General Habitat Description Moniack Gorge lies south of the Beauly Firth, 10 km from Inverness. 5 km long, it is cut by Moniack Burn through boulder clay to underlying Moine Schist and Old Red Sandstone rocks. Agriculture: Grazing has probably spanned a long period. Much of the site is surrounded by agricultural land and open heath. Sheep occasionally access parts of the southern wood from adjacent fields, and the site is regularly used by a population of feral goats. Forestry: Local timber use has probably spanned a long period. In the 1800s James Baillie Fraser (1783-1856), whose family owned Reelig Glen Wood until its 1949 sale to Forestry Commission Scotland, planted many of the specimen trees in the north, some introduced from abroad. More recently there has been some underplanting of conifers. The N and NW end of the site is contiguous with forest plantation. Upstream of Reelig Glen, little woodland management occurs, but firewood is occasionally taken. Hunting: Some rough shooting, roe stalking, pest control. Water Management: Scottish Water has a mains supply pipe that runs west to east across the gorge, near South Clunes. Tourism/Recreation: Parts of the gorge have been managed for sporting and amenity, with various trails and features created.

Land use

Land use% CoverLevel
agriculture (animals)Major
water managementMinor

Threatened Species

Species NameIPA Assess.Species Assess.AbundanceData qualityCriteria
Buxbaumia viridis (Moug.) Moug. & Nestl20072007unknownunknownA(ii)

Botanical Richness

EUNIS level 2 code & nameIPA Assess.Habitat Assess.% of indicator speciesNo. SpeciesNational BiotopeData qualityCriteria
H3 Inland cliffs, rock pavements & outcrops2007200700unknownB
G1 Broadleaved deciduous woodland2012201200unknownB

Threatened Habitats

IPA Habitat code & nameIPA Assess.Habitat Assess.AreaData qualityCriteria


DesignationProtected Area NameRelationship with IPAOverlap with IPA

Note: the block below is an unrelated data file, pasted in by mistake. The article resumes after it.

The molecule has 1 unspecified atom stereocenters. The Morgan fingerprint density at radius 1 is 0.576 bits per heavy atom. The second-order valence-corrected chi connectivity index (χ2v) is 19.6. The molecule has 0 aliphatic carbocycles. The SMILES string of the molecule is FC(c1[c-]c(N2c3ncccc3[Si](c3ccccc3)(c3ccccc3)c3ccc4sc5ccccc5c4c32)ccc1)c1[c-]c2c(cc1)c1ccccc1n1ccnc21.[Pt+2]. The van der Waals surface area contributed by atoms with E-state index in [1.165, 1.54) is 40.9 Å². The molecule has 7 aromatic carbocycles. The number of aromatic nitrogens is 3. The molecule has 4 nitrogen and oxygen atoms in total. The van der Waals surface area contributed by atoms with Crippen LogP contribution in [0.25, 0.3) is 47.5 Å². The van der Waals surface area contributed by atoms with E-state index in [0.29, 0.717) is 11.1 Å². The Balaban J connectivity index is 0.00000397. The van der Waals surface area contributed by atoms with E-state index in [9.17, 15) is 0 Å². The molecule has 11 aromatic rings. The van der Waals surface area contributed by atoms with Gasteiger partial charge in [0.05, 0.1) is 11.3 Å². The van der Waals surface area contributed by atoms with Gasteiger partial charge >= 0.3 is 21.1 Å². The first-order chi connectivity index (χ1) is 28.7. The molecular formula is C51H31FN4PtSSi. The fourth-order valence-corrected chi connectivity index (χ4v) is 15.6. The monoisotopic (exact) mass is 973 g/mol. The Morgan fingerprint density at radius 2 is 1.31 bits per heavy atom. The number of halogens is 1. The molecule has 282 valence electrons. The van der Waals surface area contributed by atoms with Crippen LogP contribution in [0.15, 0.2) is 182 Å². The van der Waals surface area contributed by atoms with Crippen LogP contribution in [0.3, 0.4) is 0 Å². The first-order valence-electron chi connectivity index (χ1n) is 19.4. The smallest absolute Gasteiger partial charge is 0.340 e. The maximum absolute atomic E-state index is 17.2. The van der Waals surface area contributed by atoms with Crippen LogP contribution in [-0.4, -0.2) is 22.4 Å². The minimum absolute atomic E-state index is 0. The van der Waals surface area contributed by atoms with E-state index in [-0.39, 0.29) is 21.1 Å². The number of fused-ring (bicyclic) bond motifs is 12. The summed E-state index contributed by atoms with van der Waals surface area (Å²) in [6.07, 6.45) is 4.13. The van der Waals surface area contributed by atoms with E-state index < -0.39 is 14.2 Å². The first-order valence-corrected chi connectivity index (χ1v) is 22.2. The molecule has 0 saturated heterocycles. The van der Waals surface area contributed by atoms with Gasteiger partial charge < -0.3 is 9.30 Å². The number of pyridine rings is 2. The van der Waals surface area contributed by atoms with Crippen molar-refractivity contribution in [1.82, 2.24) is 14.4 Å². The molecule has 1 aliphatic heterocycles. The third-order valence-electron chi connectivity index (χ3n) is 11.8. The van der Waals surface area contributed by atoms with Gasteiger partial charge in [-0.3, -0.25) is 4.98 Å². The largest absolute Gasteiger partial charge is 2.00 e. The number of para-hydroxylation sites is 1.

Site of Special Scientific InterestMoniack Gorgeprotected area overlaps with IPA118
Special Area of ConservationMoniack Gorgeprotected area overlaps with IPA0


TypeDescriptionYear startedYear finishes
OtherManagement agreement with landowner
Protected Area Management PlanSNH objectives for management
Other Management PlanFC Scotland woodland management plan
Species Management PlanBuxbaumia viridis
Species Action Plan (SAP)Buxbaumia viridis


natural events (disease/flood/fire/drought/etc)low
intrinsic species factors (slow growth, density)medium
consequences of invasive species (plant)medium

 Conservation Issues SNH assessed the upland mixed ash woodland in April 2008 as in unfavourable condition but recovering. Grazing and bark stripping are thought to have adversely affected site features, and though not at a damaging level currently, will need to be re-assessed in future. Beech is re-establishing in a cleared area in the north, and could shade out willow and ash that support notable lichen assemblages. The lichen assemblage was assessed in May 2004 and considered to be in favourable condition. Recent rhododendron removal has been beneficial, with natural regeneration now allowed; the species is still present but is not threatening the lichen community at present. Green-shield moss was assessed in December 2003 as being in favourable condition. The species requires rotting wood to grow on and thus a supply of fallen timber. Current management of this feature of the SAC does not conflict with that required for those of the SSSI. However, in contrast SNH, whose no felling policy was described above, the JNCC have suggested that “Consideration may be given to strategic felling to increase the habitat.”

Contact Information

ContactContact Type
Daniel BolesSite report compiler